video, Harris said:
Happy holidays, everyone. I wanted to take a moment to send my warmest wishes to everyone celebrating Kwanzaa. Like so many other holidays, we will be celebrating Kwanzaa a little bit differently this season in our home. We’ll be doing it over Zoom.
You know, my sister and I, we grew up celebrating Kwanzaa. Every year our family would – and our extended family, we would gather around, across multiple generations, and we’d tell stories. The kids would sit on the carpet and the elders would sit on chairs, and we would light the candles, and of course afterwards have a beautiful meal. And, of course, there was always the discussion of the seven principles. And my favorite, I have to tell you, was always the one about self-determination, kujichagulia.
And, you know, essentially it’s about be and do. Be the person you want to be and do the things you want to do and do the things that need to be done. It’s about not letting anyone write our future for us, but instead going out and writing it for ourselves. And that principle motivates me today, as we seek to confront the challenges facing our country and to build a brighter future for all Americans. So, to everyone who is celebrating, Happy Kwanzaa from our family to yours.
If you can stomach watching her melodramatic delivery, here it is.
What’s so curious about Harris’ memories, you might ask? Well, for one thing, the first Kwanzaa was in 1966, two years after Harris was born, and started in Southern California, not the Bay Area where Harris lived from the time she was born until she was 12. We know that Harris’ father, Donald Harris, who hailed from Jamaica, was a member of the Afro American Association at Berkeley in the 1960s. Maulana Karenga, the FBI informant who concocted Kwanzaa was also a member of that group, but from a chapter in Southern California. After a semi-intensive internet search, the only link I could find between the two was an opinion piece Karenga published a few weeks ago about Harris’ historic achievements that simply mentioned the names of her parents. So, it’s not as if Karenga brought Kwanzaa to Harris’ Berkeley/Oakland community.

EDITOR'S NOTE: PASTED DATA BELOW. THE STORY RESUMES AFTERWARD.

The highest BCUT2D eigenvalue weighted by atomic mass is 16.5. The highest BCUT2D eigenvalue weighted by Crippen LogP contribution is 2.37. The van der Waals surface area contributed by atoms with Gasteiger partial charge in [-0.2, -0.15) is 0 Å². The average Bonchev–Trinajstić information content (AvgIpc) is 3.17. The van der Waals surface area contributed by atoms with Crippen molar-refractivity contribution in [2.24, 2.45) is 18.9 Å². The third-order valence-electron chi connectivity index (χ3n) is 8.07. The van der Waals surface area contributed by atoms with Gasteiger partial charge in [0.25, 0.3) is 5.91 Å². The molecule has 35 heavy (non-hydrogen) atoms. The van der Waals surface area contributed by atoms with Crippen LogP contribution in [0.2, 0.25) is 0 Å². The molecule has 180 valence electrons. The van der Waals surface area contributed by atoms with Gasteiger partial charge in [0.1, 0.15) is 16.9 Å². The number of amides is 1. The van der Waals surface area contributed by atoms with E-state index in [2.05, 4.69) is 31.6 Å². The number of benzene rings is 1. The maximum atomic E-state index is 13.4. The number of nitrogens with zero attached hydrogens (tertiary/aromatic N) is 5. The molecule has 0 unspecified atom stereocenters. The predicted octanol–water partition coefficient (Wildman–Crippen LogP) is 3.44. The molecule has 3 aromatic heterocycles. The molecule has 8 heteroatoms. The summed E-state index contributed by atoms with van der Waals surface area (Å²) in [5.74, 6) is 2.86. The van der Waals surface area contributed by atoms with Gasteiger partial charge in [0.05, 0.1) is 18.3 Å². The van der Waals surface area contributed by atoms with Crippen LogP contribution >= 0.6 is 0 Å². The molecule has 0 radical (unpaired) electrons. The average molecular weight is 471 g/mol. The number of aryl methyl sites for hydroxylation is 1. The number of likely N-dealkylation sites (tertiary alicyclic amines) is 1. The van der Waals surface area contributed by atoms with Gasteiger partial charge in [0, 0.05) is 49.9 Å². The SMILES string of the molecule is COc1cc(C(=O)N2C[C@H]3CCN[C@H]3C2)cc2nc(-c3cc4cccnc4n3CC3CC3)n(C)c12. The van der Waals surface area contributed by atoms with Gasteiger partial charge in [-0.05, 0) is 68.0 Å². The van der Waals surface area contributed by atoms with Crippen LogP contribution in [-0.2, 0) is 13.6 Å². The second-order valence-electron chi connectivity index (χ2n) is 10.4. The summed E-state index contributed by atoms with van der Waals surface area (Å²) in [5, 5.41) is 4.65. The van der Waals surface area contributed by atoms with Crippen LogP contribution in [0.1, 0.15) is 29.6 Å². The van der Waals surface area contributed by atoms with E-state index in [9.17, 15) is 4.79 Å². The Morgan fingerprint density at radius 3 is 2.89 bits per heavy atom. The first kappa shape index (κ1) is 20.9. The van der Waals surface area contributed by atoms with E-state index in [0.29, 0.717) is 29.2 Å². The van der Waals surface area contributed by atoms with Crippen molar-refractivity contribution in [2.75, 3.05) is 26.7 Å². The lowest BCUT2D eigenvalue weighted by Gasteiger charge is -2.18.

Harris’ parents separated when she was 7, in 1971, and a New Yorker piece quotes Harris’ niece, Meena, as saying that Donald Harris “was not around after the divorce.” Meena Harris also said that Kamala’s “experience and relationship with blackness is through being raised in these communities in Berkeley and Oakland, and not through the lens of being Caribbean.”
Five years later, Kamala’s mother moved her daughters to Toronto, Canada, where she’d obtained a position at McGill University. Kamala’s mother, Shyamala Gopalan, was born and raised in India then left the country to pursue her education in the United States. Gopalan’s family, part of the ruling caste, remained in India. Gopalan took her daughters to India to visit on occasion. Kamala and her sister had little contact with her father, and even less contact with his extended family in Jamaica.
It’s highly unlikely that Kamala Harris celebrated Kwanzaa every year in Berkeley/Oakland or in Canada with multiple generations in attendance and extended family, knowing these facts about her life. She’s never made a big deal about Kwanzaa on social media; between 2015 and 2020 she never once mentioned it. In prior years, the only mention was a brief “Happy Kwanzaa” tweet — and those were only in 2013, 2014, and 2015. For someone with such detailed and vivid memories of the holiday, the near-complete absence of any mention of said memories in the media until this year is curious. But, of course, it’s one more opportunity for Kamala Harris to proclaim she’s “just like us” and doing holidays over zoom.
Now, to be fair, the New York Times profile of Harris’ parents’ relationship notes that after her parents divorced Kamala and her sister spent a lot of time with Black families in Oakland/Berkeley who were active in the Afro American Association, and a 2004 article about Kwanzaa notes that big celebrations in the Bay Area happened far sooner than celebrations in other parts of the country. To give Harris the (undeserved) benefit of the doubt, let’s say that maybe she celebrated a few Kwanzaa’s with these adopted family members. At most, that would have consisted of five Kwanzaa celebrations, and even then, they wouldn’t have consisted of multiple generations of extended family.
Harris has shared at least a few family photos from her years growing up in the Bay Area. Is it too cynical to ask that she produce one of a Kwanzaa celebration?
For more peak cringe, here’s a video of Kamala Harris and her husband wishing everyone a Merry Christmas. Watch for her to refer to him as “Dougie.”
Our traditions may look a little different this year but the love we share remains the same. From our family to yours, have a safe and very merry Christmas. pic.twitter.com/RSjkHwvcU2
— Kamala Harris (@KamalaHarris) December 25, 2020